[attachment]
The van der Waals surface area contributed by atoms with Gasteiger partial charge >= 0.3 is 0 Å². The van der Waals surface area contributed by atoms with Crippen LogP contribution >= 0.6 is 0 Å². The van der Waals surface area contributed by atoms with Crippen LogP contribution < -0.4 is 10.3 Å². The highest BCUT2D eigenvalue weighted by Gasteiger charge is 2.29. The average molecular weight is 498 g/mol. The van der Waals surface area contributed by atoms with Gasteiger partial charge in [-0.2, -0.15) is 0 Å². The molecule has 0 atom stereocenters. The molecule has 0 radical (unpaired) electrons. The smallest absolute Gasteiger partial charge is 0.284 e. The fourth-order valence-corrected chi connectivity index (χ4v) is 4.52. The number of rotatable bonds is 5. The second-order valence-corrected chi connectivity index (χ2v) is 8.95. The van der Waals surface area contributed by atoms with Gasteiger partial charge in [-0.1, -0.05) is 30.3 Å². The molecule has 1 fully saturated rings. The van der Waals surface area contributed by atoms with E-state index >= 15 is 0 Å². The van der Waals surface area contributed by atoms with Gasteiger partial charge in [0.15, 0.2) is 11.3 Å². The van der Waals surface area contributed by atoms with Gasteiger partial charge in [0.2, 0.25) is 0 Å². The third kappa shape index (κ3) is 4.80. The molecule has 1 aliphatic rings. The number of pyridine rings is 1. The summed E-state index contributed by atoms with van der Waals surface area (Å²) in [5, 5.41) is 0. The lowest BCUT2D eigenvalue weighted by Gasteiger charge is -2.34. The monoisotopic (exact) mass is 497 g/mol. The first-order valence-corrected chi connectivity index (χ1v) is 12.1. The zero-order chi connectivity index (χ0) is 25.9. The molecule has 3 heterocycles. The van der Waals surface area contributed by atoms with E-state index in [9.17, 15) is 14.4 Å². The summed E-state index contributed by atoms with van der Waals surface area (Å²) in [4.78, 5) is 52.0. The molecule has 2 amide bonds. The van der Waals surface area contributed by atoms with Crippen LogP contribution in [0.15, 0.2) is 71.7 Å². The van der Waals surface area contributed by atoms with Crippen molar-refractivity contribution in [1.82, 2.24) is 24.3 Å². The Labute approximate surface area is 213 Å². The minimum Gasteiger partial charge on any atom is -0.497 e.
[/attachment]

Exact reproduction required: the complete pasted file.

The van der Waals surface area contributed by atoms with Gasteiger partial charge >= 0.3 is 0 Å². The van der Waals surface area contributed by atoms with Crippen LogP contribution >= 0.6 is 0 Å². The van der Waals surface area contributed by atoms with Crippen LogP contribution < -0.4 is 10.3 Å². The highest BCUT2D eigenvalue weighted by Gasteiger charge is 2.29. The average molecular weight is 498 g/mol. The van der Waals surface area contributed by atoms with Gasteiger partial charge in [-0.2, -0.15) is 0 Å². The molecule has 0 atom stereocenters. The molecule has 0 radical (unpaired) electrons. The smallest absolute Gasteiger partial charge is 0.284 e. The fourth-order valence-corrected chi connectivity index (χ4v) is 4.52. The number of rotatable bonds is 5. The second-order valence-corrected chi connectivity index (χ2v) is 8.95. The van der Waals surface area contributed by atoms with Gasteiger partial charge in [-0.1, -0.05) is 30.3 Å². The molecule has 1 fully saturated rings. The van der Waals surface area contributed by atoms with E-state index >= 15 is 0 Å². The van der Waals surface area contributed by atoms with Gasteiger partial charge in [0.15, 0.2) is 11.3 Å². The van der Waals surface area contributed by atoms with Gasteiger partial charge in [0.2, 0.25) is 0 Å². The third kappa shape index (κ3) is 4.80. The molecule has 1 aliphatic rings. The number of pyridine rings is 1. The summed E-state index contributed by atoms with van der Waals surface area (Å²) in [5, 5.41) is 0. The lowest BCUT2D eigenvalue weighted by Gasteiger charge is -2.34. The monoisotopic (exact) mass is 497 g/mol. The first-order valence-corrected chi connectivity index (χ1v) is 12.1. The zero-order chi connectivity index (χ0) is 25.9. The molecule has 3 heterocycles. The van der Waals surface area contributed by atoms with E-state index in [9.17, 15) is 14.4 Å². The summed E-state index contributed by atoms with van der Waals surface area (Å²) in [4.78, 5) is 52.0. The molecule has 2 amide bonds. The van der Waals surface area contributed by atoms with Crippen LogP contribution in [0.15, 0.2) is 71.7 Å². The van der Waals surface area contributed by atoms with Crippen molar-refractivity contribution in [1.82, 2.24) is 24.3 Å². The Labute approximate surface area is 213 Å². The minimum Gasteiger partial charge on any atom is -0.497 e.